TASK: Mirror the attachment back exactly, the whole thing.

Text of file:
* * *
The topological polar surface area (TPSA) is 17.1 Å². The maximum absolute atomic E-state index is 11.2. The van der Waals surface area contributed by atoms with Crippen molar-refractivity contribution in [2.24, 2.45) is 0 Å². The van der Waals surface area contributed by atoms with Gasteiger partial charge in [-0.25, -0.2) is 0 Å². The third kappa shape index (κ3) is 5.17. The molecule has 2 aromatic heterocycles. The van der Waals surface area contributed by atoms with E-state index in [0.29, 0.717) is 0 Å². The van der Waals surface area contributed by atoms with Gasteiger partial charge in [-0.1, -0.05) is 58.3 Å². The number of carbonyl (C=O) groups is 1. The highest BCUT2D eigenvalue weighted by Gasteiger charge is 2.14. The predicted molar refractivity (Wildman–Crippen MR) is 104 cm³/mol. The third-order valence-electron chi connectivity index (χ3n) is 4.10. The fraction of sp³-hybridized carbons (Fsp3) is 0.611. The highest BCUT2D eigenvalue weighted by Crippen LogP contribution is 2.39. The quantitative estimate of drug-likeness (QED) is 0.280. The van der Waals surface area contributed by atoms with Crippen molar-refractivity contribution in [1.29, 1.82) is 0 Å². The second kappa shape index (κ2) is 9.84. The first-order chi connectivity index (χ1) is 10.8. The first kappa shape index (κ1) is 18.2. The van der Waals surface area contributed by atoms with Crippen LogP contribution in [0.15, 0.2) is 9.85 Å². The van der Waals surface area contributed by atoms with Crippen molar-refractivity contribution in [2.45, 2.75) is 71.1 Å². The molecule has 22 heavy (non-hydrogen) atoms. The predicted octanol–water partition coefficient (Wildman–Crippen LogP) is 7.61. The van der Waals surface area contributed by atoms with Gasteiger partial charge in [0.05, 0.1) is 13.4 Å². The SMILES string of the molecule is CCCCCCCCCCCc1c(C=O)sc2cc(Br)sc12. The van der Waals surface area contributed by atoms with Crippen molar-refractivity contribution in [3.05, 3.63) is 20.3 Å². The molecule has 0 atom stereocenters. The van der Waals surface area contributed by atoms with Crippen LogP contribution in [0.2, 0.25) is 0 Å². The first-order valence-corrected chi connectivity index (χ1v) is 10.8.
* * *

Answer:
The topological polar surface area (TPSA) is 17.1 Å². The maximum absolute atomic E-state index is 11.2. The van der Waals surface area contributed by atoms with Crippen molar-refractivity contribution in [2.24, 2.45) is 0 Å². The van der Waals surface area contributed by atoms with Gasteiger partial charge in [-0.25, -0.2) is 0 Å². The third kappa shape index (κ3) is 5.17. The molecule has 2 aromatic heterocycles. The van der Waals surface area contributed by atoms with E-state index in [0.29, 0.717) is 0 Å². The van der Waals surface area contributed by atoms with Gasteiger partial charge in [-0.1, -0.05) is 58.3 Å². The number of carbonyl (C=O) groups is 1. The highest BCUT2D eigenvalue weighted by Gasteiger charge is 2.14. The predicted molar refractivity (Wildman–Crippen MR) is 104 cm³/mol. The third-order valence-electron chi connectivity index (χ3n) is 4.10. The fraction of sp³-hybridized carbons (Fsp3) is 0.611. The highest BCUT2D eigenvalue weighted by Crippen LogP contribution is 2.39. The quantitative estimate of drug-likeness (QED) is 0.280. The van der Waals surface area contributed by atoms with Crippen molar-refractivity contribution in [1.29, 1.82) is 0 Å². The second kappa shape index (κ2) is 9.84. The first-order chi connectivity index (χ1) is 10.8. The first kappa shape index (κ1) is 18.2. The van der Waals surface area contributed by atoms with Crippen LogP contribution in [0.15, 0.2) is 9.85 Å². The van der Waals surface area contributed by atoms with Crippen molar-refractivity contribution in [2.45, 2.75) is 71.1 Å². The molecule has 22 heavy (non-hydrogen) atoms. The predicted octanol–water partition coefficient (Wildman–Crippen LogP) is 7.61. The van der Waals surface area contributed by atoms with Gasteiger partial charge in [0.05, 0.1) is 13.4 Å². The SMILES string of the molecule is CCCCCCCCCCCc1c(C=O)sc2cc(Br)sc12. The van der Waals surface area contributed by atoms with Crippen molar-refractivity contribution in [3.05, 3.63) is 20.3 Å². The molecule has 0 atom stereocenters. The van der Waals surface area contributed by atoms with Crippen LogP contribution in [0.2, 0.25) is 0 Å². The first-order valence-corrected chi connectivity index (χ1v) is 10.8.